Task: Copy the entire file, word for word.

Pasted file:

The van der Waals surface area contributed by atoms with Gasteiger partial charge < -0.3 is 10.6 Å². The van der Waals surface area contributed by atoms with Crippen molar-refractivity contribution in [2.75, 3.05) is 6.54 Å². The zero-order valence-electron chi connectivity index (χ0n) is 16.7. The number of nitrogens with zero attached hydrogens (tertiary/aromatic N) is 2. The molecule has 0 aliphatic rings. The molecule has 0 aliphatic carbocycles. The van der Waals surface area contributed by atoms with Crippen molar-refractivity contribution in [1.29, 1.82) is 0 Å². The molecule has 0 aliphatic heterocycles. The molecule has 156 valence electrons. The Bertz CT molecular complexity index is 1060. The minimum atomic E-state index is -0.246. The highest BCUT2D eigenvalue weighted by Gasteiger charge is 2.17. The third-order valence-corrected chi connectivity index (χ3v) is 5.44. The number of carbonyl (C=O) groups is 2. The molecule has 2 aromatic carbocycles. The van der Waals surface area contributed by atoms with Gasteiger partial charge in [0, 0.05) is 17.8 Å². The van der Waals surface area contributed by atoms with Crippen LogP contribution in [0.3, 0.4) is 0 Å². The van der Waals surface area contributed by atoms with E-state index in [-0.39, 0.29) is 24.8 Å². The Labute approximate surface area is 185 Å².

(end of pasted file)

The van der Waals surface area contributed by atoms with Gasteiger partial charge < -0.3 is 10.6 Å². The van der Waals surface area contributed by atoms with Crippen molar-refractivity contribution in [2.75, 3.05) is 6.54 Å². The zero-order valence-electron chi connectivity index (χ0n) is 16.7. The number of nitrogens with zero attached hydrogens (tertiary/aromatic N) is 2. The molecule has 0 aliphatic rings. The molecule has 0 aliphatic carbocycles. The van der Waals surface area contributed by atoms with Crippen molar-refractivity contribution in [1.29, 1.82) is 0 Å². The molecule has 0 aliphatic heterocycles. The molecule has 156 valence electrons. The Bertz CT molecular complexity index is 1060. The minimum atomic E-state index is -0.246. The highest BCUT2D eigenvalue weighted by Gasteiger charge is 2.17. The third-order valence-corrected chi connectivity index (χ3v) is 5.44. The number of carbonyl (C=O) groups is 2. The molecule has 2 aromatic carbocycles. The van der Waals surface area contributed by atoms with Gasteiger partial charge in [0, 0.05) is 17.8 Å². The van der Waals surface area contributed by atoms with Crippen LogP contribution in [0.3, 0.4) is 0 Å². The van der Waals surface area contributed by atoms with E-state index in [-0.39, 0.29) is 24.8 Å². The Labute approximate surface area is 185 Å².